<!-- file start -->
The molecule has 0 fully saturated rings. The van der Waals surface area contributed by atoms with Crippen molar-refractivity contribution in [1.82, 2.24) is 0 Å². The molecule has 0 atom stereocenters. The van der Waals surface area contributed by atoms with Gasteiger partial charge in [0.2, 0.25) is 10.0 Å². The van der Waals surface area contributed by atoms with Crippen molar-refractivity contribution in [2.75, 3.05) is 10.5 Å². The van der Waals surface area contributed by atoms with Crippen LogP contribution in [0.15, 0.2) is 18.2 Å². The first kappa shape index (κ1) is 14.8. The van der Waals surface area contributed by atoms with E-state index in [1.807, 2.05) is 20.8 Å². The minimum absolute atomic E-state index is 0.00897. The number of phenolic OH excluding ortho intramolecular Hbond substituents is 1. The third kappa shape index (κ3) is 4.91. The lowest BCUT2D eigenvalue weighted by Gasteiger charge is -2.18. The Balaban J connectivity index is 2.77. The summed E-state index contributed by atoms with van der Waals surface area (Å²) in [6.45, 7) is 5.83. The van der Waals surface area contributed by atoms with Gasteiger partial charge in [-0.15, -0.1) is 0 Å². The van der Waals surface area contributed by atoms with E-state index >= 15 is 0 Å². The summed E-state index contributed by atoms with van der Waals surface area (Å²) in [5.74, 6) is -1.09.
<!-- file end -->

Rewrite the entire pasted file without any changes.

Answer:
The molecule has 0 fully saturated rings. The van der Waals surface area contributed by atoms with Crippen molar-refractivity contribution in [1.82, 2.24) is 0 Å². The molecule has 0 atom stereocenters. The van der Waals surface area contributed by atoms with Gasteiger partial charge in [0.2, 0.25) is 10.0 Å². The van der Waals surface area contributed by atoms with Crippen molar-refractivity contribution in [2.75, 3.05) is 10.5 Å². The van der Waals surface area contributed by atoms with Crippen LogP contribution in [0.15, 0.2) is 18.2 Å². The first kappa shape index (κ1) is 14.8. The van der Waals surface area contributed by atoms with E-state index in [1.807, 2.05) is 20.8 Å². The minimum absolute atomic E-state index is 0.00897. The number of phenolic OH excluding ortho intramolecular Hbond substituents is 1. The third kappa shape index (κ3) is 4.91. The lowest BCUT2D eigenvalue weighted by Gasteiger charge is -2.18. The Balaban J connectivity index is 2.77. The summed E-state index contributed by atoms with van der Waals surface area (Å²) in [6.45, 7) is 5.83. The van der Waals surface area contributed by atoms with Gasteiger partial charge in [-0.15, -0.1) is 0 Å². The van der Waals surface area contributed by atoms with E-state index >= 15 is 0 Å². The summed E-state index contributed by atoms with van der Waals surface area (Å²) in [5.74, 6) is -1.09.